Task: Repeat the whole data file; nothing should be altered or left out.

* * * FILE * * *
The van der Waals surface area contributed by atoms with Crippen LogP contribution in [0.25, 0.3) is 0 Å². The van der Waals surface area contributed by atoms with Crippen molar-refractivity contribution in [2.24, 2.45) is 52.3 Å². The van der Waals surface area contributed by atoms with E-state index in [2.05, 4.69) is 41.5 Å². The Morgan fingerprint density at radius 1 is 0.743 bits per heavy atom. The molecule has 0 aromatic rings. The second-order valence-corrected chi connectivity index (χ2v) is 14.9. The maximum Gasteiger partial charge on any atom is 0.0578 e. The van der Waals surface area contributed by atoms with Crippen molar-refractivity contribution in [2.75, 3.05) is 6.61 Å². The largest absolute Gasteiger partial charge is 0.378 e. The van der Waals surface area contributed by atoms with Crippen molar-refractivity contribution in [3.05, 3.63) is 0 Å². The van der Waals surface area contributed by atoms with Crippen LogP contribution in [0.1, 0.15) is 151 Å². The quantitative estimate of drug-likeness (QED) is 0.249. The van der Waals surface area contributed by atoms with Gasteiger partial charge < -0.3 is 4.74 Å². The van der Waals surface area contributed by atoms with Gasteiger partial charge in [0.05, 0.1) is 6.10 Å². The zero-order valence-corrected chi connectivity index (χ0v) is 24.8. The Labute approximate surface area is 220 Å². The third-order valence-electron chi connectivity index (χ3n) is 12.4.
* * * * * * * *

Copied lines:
The van der Waals surface area contributed by atoms with Crippen LogP contribution in [0.25, 0.3) is 0 Å². The van der Waals surface area contributed by atoms with Crippen molar-refractivity contribution in [2.24, 2.45) is 52.3 Å². The van der Waals surface area contributed by atoms with E-state index in [2.05, 4.69) is 41.5 Å². The Morgan fingerprint density at radius 1 is 0.743 bits per heavy atom. The molecule has 0 aromatic rings. The second-order valence-corrected chi connectivity index (χ2v) is 14.9. The maximum Gasteiger partial charge on any atom is 0.0578 e. The van der Waals surface area contributed by atoms with Crippen molar-refractivity contribution in [2.75, 3.05) is 6.61 Å². The largest absolute Gasteiger partial charge is 0.378 e. The van der Waals surface area contributed by atoms with Crippen molar-refractivity contribution in [3.05, 3.63) is 0 Å². The van der Waals surface area contributed by atoms with Crippen LogP contribution in [0.1, 0.15) is 151 Å². The quantitative estimate of drug-likeness (QED) is 0.249. The van der Waals surface area contributed by atoms with Gasteiger partial charge < -0.3 is 4.74 Å². The van der Waals surface area contributed by atoms with Gasteiger partial charge in [0.05, 0.1) is 6.10 Å². The zero-order valence-corrected chi connectivity index (χ0v) is 24.8. The Labute approximate surface area is 220 Å². The third-order valence-electron chi connectivity index (χ3n) is 12.4.